Wireless connectivity has exploded over the last 10 years to the point we are currently at, where the technology is almost ubiquitous and every laptop and portable device embodies some type of wireless card capable of connecting them to a wireless network. This technology has some very positive sides and allows for a free of wires approach to working, providing that a wireless network is available and open for connection. In a small office environment a simple wireless router will allow for anybody with a wireless device to connect to the router and thus shared local resources and have internet access.
Wireless technology, in response to demand has been making steady progress in recent years enhancing the available range, throughput, bandwidth and security available. The primary standard for wireless has been the 802.11 standard and we have moved through b/a/g/n leaving a wireless connection currently capable of a theoretical 248 Mbps data rate and an indoor range of 70 metres (obstacles allowing). Security was a concern for wireless and still can be if not setup and configured by a professional IT company, and open or poorly setup security is an open invitation to hackers and thieves; particularly to be avoided is the older WEP security.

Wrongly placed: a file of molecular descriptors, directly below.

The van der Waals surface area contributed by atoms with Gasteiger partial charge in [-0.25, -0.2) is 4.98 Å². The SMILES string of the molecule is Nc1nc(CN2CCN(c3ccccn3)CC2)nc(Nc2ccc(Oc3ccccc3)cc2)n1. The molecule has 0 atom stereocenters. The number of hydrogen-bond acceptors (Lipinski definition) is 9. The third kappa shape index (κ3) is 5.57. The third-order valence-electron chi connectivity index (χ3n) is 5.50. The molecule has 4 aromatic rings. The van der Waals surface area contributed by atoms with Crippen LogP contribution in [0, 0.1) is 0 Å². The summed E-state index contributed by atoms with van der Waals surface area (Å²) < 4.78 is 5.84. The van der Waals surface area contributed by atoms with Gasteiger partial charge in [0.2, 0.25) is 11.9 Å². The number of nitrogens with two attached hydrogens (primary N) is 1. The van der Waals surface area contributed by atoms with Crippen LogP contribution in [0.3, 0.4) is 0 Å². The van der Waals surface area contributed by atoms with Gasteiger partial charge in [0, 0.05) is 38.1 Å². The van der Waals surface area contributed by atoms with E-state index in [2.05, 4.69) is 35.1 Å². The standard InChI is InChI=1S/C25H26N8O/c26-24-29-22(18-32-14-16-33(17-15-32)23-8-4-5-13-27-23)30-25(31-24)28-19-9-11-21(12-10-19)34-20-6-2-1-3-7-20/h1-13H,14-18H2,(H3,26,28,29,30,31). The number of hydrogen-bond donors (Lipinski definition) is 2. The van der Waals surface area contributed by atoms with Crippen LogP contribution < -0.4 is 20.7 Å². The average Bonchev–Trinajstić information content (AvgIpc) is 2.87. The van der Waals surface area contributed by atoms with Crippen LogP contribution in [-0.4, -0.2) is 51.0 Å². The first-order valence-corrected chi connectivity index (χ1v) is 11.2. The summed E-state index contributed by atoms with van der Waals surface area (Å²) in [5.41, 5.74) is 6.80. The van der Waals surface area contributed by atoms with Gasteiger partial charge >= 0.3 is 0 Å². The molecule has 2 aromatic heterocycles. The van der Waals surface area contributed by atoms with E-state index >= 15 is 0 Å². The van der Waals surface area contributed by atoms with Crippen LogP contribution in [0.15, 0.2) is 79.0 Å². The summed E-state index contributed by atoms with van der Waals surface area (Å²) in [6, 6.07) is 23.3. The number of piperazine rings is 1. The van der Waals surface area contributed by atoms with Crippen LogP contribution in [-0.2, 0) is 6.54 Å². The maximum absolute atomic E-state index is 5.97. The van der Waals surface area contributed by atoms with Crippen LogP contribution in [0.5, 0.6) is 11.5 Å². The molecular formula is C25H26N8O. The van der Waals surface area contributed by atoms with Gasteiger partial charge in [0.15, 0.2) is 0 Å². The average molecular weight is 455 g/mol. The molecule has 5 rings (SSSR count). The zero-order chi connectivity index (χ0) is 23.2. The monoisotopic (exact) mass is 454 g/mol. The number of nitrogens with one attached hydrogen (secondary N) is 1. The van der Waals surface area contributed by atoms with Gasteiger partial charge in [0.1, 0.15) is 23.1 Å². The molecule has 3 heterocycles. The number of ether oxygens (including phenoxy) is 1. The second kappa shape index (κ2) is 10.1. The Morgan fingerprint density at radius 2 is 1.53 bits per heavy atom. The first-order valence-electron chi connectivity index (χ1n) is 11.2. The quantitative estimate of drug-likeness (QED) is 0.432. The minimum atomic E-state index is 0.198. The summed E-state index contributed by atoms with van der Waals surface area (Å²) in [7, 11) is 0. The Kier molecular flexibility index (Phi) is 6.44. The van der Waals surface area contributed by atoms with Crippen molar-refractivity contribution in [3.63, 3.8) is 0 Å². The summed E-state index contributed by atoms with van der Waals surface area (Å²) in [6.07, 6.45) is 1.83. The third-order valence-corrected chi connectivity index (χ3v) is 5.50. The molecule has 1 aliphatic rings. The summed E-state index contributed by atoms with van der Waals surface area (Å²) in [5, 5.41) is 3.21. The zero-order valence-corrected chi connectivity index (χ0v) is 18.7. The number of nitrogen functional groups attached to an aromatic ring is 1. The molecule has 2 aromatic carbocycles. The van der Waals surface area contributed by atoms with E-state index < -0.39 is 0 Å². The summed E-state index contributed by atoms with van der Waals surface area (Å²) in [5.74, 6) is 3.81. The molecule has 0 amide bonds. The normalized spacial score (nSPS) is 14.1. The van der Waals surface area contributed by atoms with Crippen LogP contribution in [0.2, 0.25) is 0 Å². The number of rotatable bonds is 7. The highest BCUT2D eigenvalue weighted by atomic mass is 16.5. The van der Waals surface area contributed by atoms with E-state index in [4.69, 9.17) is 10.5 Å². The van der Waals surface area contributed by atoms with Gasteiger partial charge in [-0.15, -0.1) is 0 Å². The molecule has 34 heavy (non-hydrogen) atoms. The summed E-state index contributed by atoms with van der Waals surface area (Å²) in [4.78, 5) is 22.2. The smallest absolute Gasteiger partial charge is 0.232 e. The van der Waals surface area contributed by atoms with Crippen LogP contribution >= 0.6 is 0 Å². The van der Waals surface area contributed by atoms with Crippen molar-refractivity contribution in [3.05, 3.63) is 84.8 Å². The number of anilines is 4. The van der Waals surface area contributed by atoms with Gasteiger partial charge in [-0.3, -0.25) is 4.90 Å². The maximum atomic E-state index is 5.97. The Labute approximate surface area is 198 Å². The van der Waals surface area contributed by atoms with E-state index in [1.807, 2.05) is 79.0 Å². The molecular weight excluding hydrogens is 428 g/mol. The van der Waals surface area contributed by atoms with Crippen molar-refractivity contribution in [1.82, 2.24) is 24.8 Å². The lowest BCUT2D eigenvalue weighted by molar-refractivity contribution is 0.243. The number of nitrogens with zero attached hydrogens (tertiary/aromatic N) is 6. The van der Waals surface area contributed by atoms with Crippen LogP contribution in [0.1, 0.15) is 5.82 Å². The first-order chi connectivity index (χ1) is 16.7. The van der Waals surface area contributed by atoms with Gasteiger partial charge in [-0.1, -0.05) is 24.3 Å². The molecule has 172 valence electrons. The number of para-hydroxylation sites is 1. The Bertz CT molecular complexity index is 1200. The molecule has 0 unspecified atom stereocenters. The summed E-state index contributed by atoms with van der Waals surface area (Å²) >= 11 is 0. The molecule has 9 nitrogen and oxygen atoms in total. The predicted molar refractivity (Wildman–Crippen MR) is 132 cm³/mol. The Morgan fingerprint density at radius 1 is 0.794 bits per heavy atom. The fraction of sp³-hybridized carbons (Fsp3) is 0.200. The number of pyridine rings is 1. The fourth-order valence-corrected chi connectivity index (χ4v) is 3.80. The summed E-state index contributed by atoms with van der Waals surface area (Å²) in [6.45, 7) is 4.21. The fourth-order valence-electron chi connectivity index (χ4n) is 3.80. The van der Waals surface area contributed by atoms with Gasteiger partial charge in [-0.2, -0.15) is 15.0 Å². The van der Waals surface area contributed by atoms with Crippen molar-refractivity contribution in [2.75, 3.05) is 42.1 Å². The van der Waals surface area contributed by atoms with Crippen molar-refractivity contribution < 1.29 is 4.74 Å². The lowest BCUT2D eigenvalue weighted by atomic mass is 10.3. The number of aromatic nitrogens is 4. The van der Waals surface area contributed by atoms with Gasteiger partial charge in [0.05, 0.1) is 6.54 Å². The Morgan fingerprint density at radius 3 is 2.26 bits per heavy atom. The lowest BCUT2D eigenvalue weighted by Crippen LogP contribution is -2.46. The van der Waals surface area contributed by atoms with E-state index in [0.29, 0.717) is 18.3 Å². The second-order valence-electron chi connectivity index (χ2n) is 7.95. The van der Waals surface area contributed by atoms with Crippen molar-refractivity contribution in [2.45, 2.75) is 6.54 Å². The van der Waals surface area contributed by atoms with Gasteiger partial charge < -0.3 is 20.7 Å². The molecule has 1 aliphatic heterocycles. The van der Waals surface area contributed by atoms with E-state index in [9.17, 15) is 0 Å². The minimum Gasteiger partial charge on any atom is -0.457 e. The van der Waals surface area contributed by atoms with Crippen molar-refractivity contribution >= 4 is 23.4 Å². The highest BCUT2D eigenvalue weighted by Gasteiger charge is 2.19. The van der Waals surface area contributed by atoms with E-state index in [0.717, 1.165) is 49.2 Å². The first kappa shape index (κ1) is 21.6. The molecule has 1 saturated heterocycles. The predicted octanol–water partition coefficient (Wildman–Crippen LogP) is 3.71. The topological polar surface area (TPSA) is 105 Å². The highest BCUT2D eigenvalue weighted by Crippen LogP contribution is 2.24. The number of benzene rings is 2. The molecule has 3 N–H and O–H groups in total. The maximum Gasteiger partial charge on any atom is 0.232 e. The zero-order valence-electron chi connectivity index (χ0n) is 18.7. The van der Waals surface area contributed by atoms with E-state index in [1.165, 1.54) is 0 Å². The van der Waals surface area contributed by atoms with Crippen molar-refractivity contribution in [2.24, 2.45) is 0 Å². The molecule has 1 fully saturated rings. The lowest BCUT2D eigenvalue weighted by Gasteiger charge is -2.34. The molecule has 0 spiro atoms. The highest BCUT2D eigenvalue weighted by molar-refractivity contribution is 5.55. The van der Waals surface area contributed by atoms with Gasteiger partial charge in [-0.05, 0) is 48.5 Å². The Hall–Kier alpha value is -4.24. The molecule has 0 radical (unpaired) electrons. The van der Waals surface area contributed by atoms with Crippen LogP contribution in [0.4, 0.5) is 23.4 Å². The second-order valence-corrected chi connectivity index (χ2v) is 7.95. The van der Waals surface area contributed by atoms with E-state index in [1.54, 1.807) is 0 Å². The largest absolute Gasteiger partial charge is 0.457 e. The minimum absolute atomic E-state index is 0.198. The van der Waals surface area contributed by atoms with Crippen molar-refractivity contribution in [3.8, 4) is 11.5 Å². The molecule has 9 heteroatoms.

So on the up side of Wi-Fi, provided in a WLAN environment (Wireless LAN) it allows unfettered access to wireless networks, therefore allowing you and your staff to work anywhere within range of the wireless router and the more recent devices that support the latest “n” version of wireless standards can provide better bandwidth, range and security if correctly configured. Another point in favour of Wi-Fi is the cost of using wireless networks – for a simple implementation the cost is negligible as laptops come with the required technology, wireless USBs for PCs are cheaply available and wireless routers are barely any more expensive to buy than non-wireless routers.